On Lent as a Pilgrimage – 2024

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A visual metaphor of Lent – for example – as a pilgrim path toward Jesus, per John 6:37… 

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Not long ago I published an eBook, 30 Years’ Feedback from God. Which has nothing directly to do with this post, but finishing it up freed me to start on my next book. For now I’m calling it, “My 2023 Hike on the Stevenson Trail in France.” (What the French call the GR 70.) Which got me thinking about past pilgrimages I’ve made – like hikes on the Camino de Santiago.

Which also got me thinking about “Lent as a Pilgrimage.” That’s when I found out I wasn’t alone in that thought. I’ve included four links in the Notes – from which I’ll borrow here – and they all point to the wisdom of Psalm 84:5, that happy are those whose “hearts are set on the pilgrims’ way.” And here are some nuggets from those links: First, that “pilgrimage” is not some abstract idea or concept. Instead it’s a “deeply fitting idea for this time of Lent:”

A pilgrim is someone on a journey – a journey away from a place of comfort and familiarity on the way toward unknown places of both possibility and challenge. 

For many of us, Lent is definitely a time of challenge, discomfort and the unfamiliar. (Though for some reason I’ve come to enjoy the idea of Lent.) On that note, in Lent we “intentionally break away from our normal routine of daily life” – with all its trivialities – and focus on the spiritual. “In other words, Lent is a pilgrimage – a spiritual pilgrimage to the Cross.”

Which you could say describes every Christian pilgrimage.

Which brings up some of the Christian-pilgrim hikes that I’ve done so far; five of them now. (The latest was that 2023 hike on the Stevenson Trail in France.) So for this installment of “Lent 2024” I offer up the following past posts, in reverse order, On St. James (2023), Pilgrimage, and “Maudlin’s Journey,” from July 2023, St. James – and “my next great pilgrimage,” from August 2019, and I’m back from my Rideau pilgrimage, from September 2018.

The first post said James, son of Zebedee – also called “St. James the Greater” – is the Patron Saint of Pilgrims. And he is the St. James – Sant Iago – whose remains (“relics”) are the focus for thousands of peregrinos who hike the Camino de Santiago. Here’s what Satucket said:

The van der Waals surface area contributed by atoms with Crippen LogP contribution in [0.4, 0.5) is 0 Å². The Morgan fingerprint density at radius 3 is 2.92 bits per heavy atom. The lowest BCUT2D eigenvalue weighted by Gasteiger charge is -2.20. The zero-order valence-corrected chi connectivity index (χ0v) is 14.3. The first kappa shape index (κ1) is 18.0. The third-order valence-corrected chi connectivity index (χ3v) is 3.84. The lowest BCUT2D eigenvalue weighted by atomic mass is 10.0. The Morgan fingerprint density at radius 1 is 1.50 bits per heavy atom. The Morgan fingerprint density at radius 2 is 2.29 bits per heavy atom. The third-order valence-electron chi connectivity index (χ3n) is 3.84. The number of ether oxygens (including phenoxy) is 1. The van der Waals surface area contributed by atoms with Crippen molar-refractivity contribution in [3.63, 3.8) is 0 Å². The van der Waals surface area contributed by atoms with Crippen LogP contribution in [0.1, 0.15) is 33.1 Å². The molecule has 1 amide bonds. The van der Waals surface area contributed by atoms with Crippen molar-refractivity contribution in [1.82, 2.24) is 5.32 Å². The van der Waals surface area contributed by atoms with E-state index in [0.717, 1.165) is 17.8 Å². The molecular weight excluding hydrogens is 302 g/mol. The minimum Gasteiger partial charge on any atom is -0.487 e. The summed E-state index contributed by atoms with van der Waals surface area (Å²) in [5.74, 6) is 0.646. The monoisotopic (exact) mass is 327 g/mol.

Tradition has it that [James] made a missionary journey to Spain, and that after his death his body was taken to Spain and buried [at] Compostela… His supposed burial place there was a major site of pilgrimage in the Middle Ages, and the Spaniards fighting to drive their Moorish conquerors out of Spain took “Santiago de Compostela!” as one of their chief war-cries.

Which is another way of saying that James’ name itself had magical powers in the past. And speaking of a pilgrim path, you could say every Christian uses some of that magic in following John 6:37, where Jesus said He would never turn away anyone who comes to Him. Meaning that from the time you “take the pledge,” your life is one long journey on the road toward Jesus.

On a related note see Feast of Saint James the Apostle in Spain – timeanddate.com:

Many people in Spain celebrate the life and deeds of James, son of Zebedee, on Saint James’ Day (Santiago Apostol), which is on July 25.  Saint James was one of Jesus’ first disciples. Some Christians believe that his remains are buried in Santiago de Compostela in Spain.

The article noted that July 25 is a public holiday in “Basque Country, Cantabria, and Galicia, where it’s a day off for the general population, and schools and most businesses are closed.”  (A side note: The “autonomous community” – or province – of Galicia, is in northwestern Spain, and that’s where Santiago de Compostela lies, as the “provincial” capital.) 

The article added that according to Christian tradition: 1) this James the Greater may have traveled to the area now called Santiago;  2) this James was beheaded in Judea in 44 CE, but also; 3) that his disciples carried his body by sea to Padrón, on the Galician coast. Then they  buried his body “under what is now the cathedral in Santiago de Compostela.”

Then there’s the Back from Rideau pilgrimage post from 2018. For the unfamiliar, the Rideau Canal is a 125-mile canoe route, in our case from Kingston, on the shore of Lake Ontario, up to Ottawa. But it’s not really a “canal.” There are canals and locks to go through, but mostly it’s a bunch of “big-ass lakes,” as one wag put it. Including but not limited to Newboro Lake, Upper and Lower Rideau lakes, and Big Rideau Lake. (With the emphasis on Big.)